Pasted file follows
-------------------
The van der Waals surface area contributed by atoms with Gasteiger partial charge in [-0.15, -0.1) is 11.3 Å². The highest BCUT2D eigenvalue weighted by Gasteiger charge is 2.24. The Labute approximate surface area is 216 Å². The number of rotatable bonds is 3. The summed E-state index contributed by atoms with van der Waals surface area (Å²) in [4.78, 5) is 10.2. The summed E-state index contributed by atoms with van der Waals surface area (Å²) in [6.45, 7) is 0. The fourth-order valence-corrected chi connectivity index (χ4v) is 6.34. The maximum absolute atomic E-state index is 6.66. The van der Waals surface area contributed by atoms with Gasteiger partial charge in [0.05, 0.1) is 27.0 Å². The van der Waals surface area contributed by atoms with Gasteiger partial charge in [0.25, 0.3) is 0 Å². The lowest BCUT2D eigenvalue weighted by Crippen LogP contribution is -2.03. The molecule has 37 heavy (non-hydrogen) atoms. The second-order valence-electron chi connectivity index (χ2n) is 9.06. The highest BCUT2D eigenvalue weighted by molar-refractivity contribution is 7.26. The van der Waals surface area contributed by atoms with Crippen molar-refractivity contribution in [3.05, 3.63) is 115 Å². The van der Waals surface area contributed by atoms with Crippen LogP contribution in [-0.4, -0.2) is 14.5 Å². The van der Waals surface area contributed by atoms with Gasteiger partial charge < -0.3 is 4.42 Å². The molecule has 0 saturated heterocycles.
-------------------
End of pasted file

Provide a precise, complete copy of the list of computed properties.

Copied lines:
The van der Waals surface area contributed by atoms with Gasteiger partial charge in [-0.15, -0.1) is 11.3 Å². The highest BCUT2D eigenvalue weighted by Gasteiger charge is 2.24. The Labute approximate surface area is 216 Å². The number of rotatable bonds is 3. The summed E-state index contributed by atoms with van der Waals surface area (Å²) in [4.78, 5) is 10.2. The summed E-state index contributed by atoms with van der Waals surface area (Å²) in [6.45, 7) is 0. The fourth-order valence-corrected chi connectivity index (χ4v) is 6.34. The maximum absolute atomic E-state index is 6.66. The van der Waals surface area contributed by atoms with Gasteiger partial charge in [0.05, 0.1) is 27.0 Å². The van der Waals surface area contributed by atoms with Gasteiger partial charge in [0.25, 0.3) is 0 Å². The lowest BCUT2D eigenvalue weighted by Crippen LogP contribution is -2.03. The molecule has 37 heavy (non-hydrogen) atoms. The second-order valence-electron chi connectivity index (χ2n) is 9.06. The highest BCUT2D eigenvalue weighted by molar-refractivity contribution is 7.26. The van der Waals surface area contributed by atoms with Crippen molar-refractivity contribution in [3.05, 3.63) is 115 Å². The van der Waals surface area contributed by atoms with Crippen LogP contribution in [-0.4, -0.2) is 14.5 Å². The van der Waals surface area contributed by atoms with Gasteiger partial charge < -0.3 is 4.42 Å². The molecule has 0 saturated heterocycles.